Injury Rehab Helps Travis MacGregor Grow
If 22-year-old righthander Travis MacGregor reaches the majors, he’s going to have a lot of former and current major league pitchers to thank.
The 2016 second-rounder out of high school in Tarpon Springs, Fla., showed a tall, lanky frame with a lot of moving parts that made it difficult to control his high-80s fastball. MacGregor had a big-breaking curveball that was spiked too often and wasn’t effective.
He was a project who didn’t yet have a standout portion of his game.
That changed when MacGregor worked with minor league pitching coach and former Pirates closer Joel Hanrahan in 2018. The two worked on overhauling his mechanics, and the result was a 3.25 ERA and 74 strikeouts in 63.2 innings in the low Class A South Atlantic League.
The strikeouts resulted from increased velocity on his fastball—he jumped from 91-93 mph with a high of 95—along with improved control and command.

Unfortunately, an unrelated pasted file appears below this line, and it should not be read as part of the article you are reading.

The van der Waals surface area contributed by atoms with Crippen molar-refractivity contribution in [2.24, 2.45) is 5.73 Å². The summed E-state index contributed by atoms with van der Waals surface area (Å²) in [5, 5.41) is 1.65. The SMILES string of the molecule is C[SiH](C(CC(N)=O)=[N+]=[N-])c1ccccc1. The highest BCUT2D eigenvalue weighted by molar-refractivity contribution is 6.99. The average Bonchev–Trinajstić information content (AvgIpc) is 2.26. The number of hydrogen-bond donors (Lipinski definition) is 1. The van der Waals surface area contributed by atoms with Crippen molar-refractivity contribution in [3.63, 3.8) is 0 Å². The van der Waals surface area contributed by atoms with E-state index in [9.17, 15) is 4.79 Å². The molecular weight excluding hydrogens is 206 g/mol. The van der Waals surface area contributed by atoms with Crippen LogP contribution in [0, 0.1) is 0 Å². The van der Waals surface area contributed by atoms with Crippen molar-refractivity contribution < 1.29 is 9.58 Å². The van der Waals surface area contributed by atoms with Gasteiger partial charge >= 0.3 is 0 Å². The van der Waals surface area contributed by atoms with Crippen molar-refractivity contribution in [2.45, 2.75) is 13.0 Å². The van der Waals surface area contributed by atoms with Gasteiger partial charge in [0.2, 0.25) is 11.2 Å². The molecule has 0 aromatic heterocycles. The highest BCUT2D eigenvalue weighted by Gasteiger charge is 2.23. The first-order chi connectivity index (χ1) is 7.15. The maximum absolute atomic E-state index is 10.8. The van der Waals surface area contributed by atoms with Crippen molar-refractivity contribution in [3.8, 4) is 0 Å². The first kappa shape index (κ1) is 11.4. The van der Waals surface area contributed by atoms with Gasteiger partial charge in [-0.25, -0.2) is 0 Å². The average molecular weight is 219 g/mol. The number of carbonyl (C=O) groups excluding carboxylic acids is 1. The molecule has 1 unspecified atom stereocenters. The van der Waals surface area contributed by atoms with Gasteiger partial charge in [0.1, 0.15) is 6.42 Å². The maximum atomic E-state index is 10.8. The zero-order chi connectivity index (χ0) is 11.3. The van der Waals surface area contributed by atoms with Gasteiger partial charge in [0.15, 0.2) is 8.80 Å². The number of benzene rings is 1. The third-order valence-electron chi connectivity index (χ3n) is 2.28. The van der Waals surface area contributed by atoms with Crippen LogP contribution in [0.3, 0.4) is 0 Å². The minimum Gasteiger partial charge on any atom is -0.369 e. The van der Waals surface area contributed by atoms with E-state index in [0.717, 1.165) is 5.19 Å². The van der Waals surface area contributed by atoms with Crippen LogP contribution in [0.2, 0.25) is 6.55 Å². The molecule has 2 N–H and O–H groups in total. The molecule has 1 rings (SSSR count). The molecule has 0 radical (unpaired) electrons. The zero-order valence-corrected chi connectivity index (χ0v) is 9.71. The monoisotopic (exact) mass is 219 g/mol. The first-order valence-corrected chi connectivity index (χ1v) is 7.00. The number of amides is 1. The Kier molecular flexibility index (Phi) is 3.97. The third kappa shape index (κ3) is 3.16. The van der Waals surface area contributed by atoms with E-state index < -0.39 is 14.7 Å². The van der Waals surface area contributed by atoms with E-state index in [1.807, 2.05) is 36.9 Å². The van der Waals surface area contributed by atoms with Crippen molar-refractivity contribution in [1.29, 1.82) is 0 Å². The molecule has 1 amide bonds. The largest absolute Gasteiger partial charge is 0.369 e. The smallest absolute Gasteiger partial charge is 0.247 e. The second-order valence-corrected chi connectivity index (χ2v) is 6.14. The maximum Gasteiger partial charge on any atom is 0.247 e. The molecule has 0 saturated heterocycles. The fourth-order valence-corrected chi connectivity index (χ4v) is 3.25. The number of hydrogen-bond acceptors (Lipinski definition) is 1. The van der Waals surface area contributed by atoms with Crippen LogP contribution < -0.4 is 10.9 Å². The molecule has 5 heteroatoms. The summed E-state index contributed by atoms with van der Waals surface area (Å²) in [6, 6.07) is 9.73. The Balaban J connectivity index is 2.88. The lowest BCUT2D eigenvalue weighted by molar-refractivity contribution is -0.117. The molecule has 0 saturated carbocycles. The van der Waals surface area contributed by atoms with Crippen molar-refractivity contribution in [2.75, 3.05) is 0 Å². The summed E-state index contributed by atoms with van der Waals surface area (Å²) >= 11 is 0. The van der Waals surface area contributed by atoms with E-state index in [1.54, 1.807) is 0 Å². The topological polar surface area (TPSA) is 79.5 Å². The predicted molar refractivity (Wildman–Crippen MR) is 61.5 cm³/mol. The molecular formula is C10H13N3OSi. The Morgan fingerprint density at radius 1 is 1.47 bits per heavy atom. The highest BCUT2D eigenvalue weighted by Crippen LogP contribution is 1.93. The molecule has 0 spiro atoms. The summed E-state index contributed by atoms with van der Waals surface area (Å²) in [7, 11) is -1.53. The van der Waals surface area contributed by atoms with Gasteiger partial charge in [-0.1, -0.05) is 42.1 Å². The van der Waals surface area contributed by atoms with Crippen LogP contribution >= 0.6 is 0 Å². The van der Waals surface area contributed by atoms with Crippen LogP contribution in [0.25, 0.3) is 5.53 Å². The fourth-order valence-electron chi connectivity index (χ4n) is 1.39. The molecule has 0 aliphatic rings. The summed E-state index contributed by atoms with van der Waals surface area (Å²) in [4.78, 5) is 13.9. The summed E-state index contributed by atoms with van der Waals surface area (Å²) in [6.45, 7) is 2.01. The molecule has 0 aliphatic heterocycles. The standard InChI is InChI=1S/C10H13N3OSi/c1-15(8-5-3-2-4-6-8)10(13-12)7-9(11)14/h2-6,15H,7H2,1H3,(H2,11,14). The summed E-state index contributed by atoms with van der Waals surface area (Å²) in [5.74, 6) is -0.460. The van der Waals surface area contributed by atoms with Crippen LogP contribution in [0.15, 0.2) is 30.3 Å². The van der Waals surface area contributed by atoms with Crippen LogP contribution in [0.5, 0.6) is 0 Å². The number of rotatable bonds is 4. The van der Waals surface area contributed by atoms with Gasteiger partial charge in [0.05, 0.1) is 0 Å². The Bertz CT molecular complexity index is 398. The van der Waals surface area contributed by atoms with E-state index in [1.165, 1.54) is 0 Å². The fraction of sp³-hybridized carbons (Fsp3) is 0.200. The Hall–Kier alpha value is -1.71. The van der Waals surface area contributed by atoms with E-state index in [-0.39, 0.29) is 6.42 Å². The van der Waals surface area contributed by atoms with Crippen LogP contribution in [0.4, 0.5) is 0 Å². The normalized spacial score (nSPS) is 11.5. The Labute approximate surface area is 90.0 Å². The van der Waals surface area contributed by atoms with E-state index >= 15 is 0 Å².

But then MacGregor went down with Tommy John surgery at the end of that season. As of this offseason, he had finished his rehab and has been throwing since mid-December.
"I felt the control and the velocity was where it needed to be,” MacGregor said. "I'm excited to get to try to mix all of my pitches in during spring training this year.”
MacGregor was only throwing his fastball and changeup during instructional league. When he reports to minor league camp this year, he will continue working on a new slider that he developed in 2018 to replace his curveball.
"They definitely allowed me to think differently about how I'm presenting the slider in certain counts and certain situations,” MacGregor said.
Also working with the group was Nik Turley, who helped him work on his ability to spin the ball.
"He's a guy who spins it really well,” MacGregor said of Turley. "He was able to help me get to a point where I'm spinning the ball faster than I normally would.”
MacGregor is still a project, but he’s not as raw as he once was.
Catcher is the weakest position in the Pirates' farm system. The organization doesn't currently have a minor leaguer who grades as a future starting catcher. Upper level guys like Christian Kelley, Arden Pabst, and Jason Delay profile as backups who could provide depth this year if things get ugly in the majors.
— Low Class A shortstop Ji-Hwan Bae has been playing in the Australian Baseball League this offseason, hitting .297/.416/.469 with two homers and six steals in 64 at-bats. Bae should move up to high Class A Bradenton in 2020.